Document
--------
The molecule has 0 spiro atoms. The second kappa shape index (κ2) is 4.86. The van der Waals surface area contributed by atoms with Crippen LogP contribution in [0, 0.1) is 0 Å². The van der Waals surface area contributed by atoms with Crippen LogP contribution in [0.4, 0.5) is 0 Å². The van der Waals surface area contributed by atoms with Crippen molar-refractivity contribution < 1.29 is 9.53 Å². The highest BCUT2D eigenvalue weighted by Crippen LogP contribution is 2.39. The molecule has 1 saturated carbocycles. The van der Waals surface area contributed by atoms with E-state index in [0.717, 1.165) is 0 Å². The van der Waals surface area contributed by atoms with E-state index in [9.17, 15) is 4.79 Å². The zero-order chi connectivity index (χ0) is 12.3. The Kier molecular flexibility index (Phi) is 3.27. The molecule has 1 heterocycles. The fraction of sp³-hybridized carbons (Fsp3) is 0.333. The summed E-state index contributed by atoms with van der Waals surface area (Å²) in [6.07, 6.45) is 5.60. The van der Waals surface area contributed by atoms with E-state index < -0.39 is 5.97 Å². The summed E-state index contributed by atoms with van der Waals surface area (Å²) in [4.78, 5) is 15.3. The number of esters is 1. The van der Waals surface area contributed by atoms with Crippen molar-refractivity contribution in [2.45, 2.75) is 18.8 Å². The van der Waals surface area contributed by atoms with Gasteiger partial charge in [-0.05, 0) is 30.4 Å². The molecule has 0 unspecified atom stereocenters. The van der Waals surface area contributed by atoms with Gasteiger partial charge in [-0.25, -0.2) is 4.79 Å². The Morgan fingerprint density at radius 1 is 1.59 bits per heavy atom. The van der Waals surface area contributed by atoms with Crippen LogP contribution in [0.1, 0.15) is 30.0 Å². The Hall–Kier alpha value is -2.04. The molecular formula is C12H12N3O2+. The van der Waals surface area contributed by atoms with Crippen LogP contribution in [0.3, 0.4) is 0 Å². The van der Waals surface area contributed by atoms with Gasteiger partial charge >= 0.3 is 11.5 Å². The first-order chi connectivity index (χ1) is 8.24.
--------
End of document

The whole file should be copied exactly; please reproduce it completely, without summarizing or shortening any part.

The molecule has 0 spiro atoms. The second kappa shape index (κ2) is 4.86. The van der Waals surface area contributed by atoms with Crippen LogP contribution in [0, 0.1) is 0 Å². The van der Waals surface area contributed by atoms with Crippen LogP contribution in [0.4, 0.5) is 0 Å². The van der Waals surface area contributed by atoms with Crippen molar-refractivity contribution < 1.29 is 9.53 Å². The highest BCUT2D eigenvalue weighted by Crippen LogP contribution is 2.39. The molecule has 1 saturated carbocycles. The van der Waals surface area contributed by atoms with E-state index in [0.717, 1.165) is 0 Å². The van der Waals surface area contributed by atoms with E-state index in [9.17, 15) is 4.79 Å². The zero-order chi connectivity index (χ0) is 12.3. The Kier molecular flexibility index (Phi) is 3.27. The molecule has 1 heterocycles. The fraction of sp³-hybridized carbons (Fsp3) is 0.333. The summed E-state index contributed by atoms with van der Waals surface area (Å²) in [6.07, 6.45) is 5.60. The van der Waals surface area contributed by atoms with E-state index < -0.39 is 5.97 Å². The summed E-state index contributed by atoms with van der Waals surface area (Å²) in [4.78, 5) is 15.3. The number of esters is 1. The van der Waals surface area contributed by atoms with Crippen molar-refractivity contribution in [2.45, 2.75) is 18.8 Å². The van der Waals surface area contributed by atoms with Gasteiger partial charge in [-0.05, 0) is 30.4 Å². The molecule has 0 unspecified atom stereocenters. The van der Waals surface area contributed by atoms with Gasteiger partial charge in [-0.25, -0.2) is 4.79 Å². The Morgan fingerprint density at radius 1 is 1.59 bits per heavy atom. The van der Waals surface area contributed by atoms with Crippen LogP contribution in [0.1, 0.15) is 30.0 Å². The Hall–Kier alpha value is -2.04. The molecular formula is C12H12N3O2+. The van der Waals surface area contributed by atoms with Crippen LogP contribution in [0.3, 0.4) is 0 Å². The van der Waals surface area contributed by atoms with Gasteiger partial charge >= 0.3 is 11.5 Å². The first-order chi connectivity index (χ1) is 8.24.